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Cinema has always been a globalized industry. By 1902 film pioneer Georges Méliès had established an office in New York City to sell and promote his films, and within a few years American film could be found in the remotest parts of the world. The film industries of both the US and France were enriched immeasurably by the contributions of many immigrants and refugees. “American films are so universal,” observed Alfred Hitchcock, “because they’re made by foreigners.”
Yet recent years have seen not only a quantitative but a qualitative increase in this idea of a globalized art and industry. Original material, actors, directors and writers as well as production finance are often assembled from a wide variety of international sources. Moreover, the digital revolution seems to be increasingly be making good on its promise (or threat) of a “borderless world.” Audiences in São Paulo can follow the latest developments in cinema made in Japan, as soon or at times even sooner than Japanese audiences. Hollywood currently depends on the international market for more than 70% of its total revenues, and with a few years Chinese audiences for American blockbusters will be bigger than US domestic audiences.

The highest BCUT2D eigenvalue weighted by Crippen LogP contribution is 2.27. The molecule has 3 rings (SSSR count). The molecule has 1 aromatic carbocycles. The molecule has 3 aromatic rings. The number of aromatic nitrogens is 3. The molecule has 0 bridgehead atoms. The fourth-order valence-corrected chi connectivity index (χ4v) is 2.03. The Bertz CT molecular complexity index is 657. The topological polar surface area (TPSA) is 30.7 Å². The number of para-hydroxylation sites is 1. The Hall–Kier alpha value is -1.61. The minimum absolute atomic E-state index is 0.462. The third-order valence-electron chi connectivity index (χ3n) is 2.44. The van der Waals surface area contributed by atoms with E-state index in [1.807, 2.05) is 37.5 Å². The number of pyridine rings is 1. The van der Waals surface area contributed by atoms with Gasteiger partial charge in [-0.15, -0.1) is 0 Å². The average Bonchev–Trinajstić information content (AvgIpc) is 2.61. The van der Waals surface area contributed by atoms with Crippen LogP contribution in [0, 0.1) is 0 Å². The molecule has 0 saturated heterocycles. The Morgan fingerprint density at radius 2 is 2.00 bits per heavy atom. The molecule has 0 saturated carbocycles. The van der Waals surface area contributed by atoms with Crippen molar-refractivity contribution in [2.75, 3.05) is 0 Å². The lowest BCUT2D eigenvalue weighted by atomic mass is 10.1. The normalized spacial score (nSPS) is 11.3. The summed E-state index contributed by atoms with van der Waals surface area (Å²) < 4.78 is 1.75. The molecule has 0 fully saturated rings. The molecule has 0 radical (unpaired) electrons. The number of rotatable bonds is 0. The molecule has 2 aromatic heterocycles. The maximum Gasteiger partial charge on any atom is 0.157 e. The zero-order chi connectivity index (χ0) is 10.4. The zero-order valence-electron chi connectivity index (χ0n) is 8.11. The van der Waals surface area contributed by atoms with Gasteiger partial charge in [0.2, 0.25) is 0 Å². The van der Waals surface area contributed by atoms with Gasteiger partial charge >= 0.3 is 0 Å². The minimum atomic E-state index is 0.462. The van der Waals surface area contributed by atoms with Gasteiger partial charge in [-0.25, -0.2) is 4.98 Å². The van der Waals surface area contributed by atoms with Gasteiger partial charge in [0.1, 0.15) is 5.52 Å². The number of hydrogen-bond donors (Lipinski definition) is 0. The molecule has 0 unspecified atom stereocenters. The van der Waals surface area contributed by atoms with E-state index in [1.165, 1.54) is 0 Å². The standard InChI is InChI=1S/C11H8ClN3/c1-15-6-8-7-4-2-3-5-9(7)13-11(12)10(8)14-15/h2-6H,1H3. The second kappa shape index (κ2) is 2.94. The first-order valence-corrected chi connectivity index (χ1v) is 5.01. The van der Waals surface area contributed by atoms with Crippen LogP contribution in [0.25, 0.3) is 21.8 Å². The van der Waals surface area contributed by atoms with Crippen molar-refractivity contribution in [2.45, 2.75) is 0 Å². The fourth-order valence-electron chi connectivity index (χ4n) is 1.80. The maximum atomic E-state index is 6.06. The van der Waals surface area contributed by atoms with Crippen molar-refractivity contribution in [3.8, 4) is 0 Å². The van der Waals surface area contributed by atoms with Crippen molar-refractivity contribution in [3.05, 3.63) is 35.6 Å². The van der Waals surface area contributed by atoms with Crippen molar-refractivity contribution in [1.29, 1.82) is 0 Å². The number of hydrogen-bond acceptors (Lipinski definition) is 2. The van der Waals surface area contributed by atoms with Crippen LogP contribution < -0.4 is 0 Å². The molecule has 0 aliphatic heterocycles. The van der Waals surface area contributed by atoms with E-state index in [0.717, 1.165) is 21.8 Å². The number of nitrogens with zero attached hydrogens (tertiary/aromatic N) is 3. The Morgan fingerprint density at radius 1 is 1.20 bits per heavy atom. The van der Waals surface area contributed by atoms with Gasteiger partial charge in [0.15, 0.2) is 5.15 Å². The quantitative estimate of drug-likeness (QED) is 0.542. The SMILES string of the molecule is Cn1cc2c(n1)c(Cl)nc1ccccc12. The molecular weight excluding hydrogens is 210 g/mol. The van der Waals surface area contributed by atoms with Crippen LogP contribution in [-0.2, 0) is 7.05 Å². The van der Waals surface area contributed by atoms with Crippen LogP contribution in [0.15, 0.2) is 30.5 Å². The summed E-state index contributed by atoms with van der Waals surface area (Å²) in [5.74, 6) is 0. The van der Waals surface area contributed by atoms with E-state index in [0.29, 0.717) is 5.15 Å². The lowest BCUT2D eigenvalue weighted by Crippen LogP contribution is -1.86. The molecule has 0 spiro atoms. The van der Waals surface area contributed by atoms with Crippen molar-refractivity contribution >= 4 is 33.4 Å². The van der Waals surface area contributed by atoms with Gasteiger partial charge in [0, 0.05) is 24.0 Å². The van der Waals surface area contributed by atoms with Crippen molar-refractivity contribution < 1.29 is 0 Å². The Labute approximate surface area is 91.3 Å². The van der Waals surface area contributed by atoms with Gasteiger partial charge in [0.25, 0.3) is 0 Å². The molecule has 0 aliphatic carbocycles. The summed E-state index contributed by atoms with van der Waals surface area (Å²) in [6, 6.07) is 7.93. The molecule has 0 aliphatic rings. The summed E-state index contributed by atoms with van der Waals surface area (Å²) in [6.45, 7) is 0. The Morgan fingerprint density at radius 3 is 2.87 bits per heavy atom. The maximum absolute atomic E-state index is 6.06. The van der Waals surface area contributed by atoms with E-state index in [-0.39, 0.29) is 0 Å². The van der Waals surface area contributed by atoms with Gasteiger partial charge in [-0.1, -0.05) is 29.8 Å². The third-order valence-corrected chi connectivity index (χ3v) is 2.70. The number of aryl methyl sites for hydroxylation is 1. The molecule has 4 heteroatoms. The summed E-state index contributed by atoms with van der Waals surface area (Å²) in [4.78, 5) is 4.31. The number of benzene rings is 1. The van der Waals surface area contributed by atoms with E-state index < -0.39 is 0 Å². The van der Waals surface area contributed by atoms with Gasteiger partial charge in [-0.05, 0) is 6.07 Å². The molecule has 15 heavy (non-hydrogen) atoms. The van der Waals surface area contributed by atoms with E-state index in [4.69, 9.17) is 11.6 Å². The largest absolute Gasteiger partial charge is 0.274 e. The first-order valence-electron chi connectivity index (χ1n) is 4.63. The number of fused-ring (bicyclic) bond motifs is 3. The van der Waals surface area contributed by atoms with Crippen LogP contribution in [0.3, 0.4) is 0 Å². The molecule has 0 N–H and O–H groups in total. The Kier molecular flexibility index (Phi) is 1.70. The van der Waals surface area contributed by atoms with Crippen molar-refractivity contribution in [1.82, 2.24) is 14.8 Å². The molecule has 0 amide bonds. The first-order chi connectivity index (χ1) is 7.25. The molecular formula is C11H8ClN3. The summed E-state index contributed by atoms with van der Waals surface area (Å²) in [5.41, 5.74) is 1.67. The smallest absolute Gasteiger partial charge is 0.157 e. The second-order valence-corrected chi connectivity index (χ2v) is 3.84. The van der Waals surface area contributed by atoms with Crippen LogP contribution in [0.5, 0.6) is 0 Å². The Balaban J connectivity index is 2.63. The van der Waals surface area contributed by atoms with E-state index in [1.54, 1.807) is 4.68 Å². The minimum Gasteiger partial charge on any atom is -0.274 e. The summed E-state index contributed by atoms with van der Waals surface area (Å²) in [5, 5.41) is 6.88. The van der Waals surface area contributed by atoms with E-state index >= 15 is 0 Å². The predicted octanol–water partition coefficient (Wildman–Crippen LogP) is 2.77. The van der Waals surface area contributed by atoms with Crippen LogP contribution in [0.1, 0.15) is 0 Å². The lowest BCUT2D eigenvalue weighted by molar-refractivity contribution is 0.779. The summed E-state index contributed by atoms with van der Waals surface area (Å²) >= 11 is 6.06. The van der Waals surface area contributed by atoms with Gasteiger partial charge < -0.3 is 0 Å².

How will France fare in this new world of increasingly globalized media and market? Does the notion of a “French” cinema still make sense, and what’s its importance for audiences, as well as for producers and exhibitors? Three notable experts in the area of international cinema—Ron Halpern, Aude Hesbert and Serge Kaganski—will explore the question of “the national” in today’s media environment, in a round-table discussion moderated by Columbia University Professor and former Director of the New York Film Festival Richard Peña.